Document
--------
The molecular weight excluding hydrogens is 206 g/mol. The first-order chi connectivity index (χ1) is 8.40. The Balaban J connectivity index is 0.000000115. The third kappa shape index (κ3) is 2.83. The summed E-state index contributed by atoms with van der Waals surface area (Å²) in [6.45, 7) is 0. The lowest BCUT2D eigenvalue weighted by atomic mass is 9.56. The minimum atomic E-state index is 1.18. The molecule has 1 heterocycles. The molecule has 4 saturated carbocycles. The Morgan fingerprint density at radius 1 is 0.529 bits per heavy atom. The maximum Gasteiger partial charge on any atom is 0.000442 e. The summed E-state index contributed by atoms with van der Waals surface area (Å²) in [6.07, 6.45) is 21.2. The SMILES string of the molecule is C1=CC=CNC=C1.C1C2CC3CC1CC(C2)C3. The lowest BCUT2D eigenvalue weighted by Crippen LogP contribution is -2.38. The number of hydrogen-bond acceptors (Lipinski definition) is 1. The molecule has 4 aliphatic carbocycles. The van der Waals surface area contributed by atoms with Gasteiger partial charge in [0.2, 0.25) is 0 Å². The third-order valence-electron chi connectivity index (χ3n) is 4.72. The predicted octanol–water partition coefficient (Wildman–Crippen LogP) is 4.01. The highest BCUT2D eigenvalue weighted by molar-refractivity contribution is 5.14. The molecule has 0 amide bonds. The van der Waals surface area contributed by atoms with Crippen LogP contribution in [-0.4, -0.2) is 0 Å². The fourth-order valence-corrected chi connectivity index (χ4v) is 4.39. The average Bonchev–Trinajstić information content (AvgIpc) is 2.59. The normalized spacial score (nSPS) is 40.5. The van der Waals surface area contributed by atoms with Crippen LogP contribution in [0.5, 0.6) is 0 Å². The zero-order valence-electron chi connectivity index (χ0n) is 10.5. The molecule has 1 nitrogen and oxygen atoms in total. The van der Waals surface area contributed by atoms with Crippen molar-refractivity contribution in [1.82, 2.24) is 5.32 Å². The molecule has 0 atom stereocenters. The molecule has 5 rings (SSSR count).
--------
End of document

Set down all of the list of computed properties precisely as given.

The molecular weight excluding hydrogens is 206 g/mol. The first-order chi connectivity index (χ1) is 8.40. The Balaban J connectivity index is 0.000000115. The third kappa shape index (κ3) is 2.83. The summed E-state index contributed by atoms with van der Waals surface area (Å²) in [6.45, 7) is 0. The lowest BCUT2D eigenvalue weighted by atomic mass is 9.56. The minimum atomic E-state index is 1.18. The molecule has 1 heterocycles. The molecule has 4 saturated carbocycles. The Morgan fingerprint density at radius 1 is 0.529 bits per heavy atom. The maximum Gasteiger partial charge on any atom is 0.000442 e. The summed E-state index contributed by atoms with van der Waals surface area (Å²) in [6.07, 6.45) is 21.2. The SMILES string of the molecule is C1=CC=CNC=C1.C1C2CC3CC1CC(C2)C3. The lowest BCUT2D eigenvalue weighted by Crippen LogP contribution is -2.38. The number of hydrogen-bond acceptors (Lipinski definition) is 1. The molecule has 4 aliphatic carbocycles. The van der Waals surface area contributed by atoms with Gasteiger partial charge in [0.2, 0.25) is 0 Å². The third-order valence-electron chi connectivity index (χ3n) is 4.72. The predicted octanol–water partition coefficient (Wildman–Crippen LogP) is 4.01. The highest BCUT2D eigenvalue weighted by molar-refractivity contribution is 5.14. The molecule has 0 amide bonds. The van der Waals surface area contributed by atoms with Crippen LogP contribution in [-0.4, -0.2) is 0 Å². The fourth-order valence-corrected chi connectivity index (χ4v) is 4.39. The average Bonchev–Trinajstić information content (AvgIpc) is 2.59. The normalized spacial score (nSPS) is 40.5. The van der Waals surface area contributed by atoms with Crippen LogP contribution in [0.5, 0.6) is 0 Å². The zero-order valence-electron chi connectivity index (χ0n) is 10.5. The molecule has 1 nitrogen and oxygen atoms in total. The van der Waals surface area contributed by atoms with Crippen molar-refractivity contribution in [1.82, 2.24) is 5.32 Å². The molecule has 0 atom stereocenters. The molecule has 5 rings (SSSR count).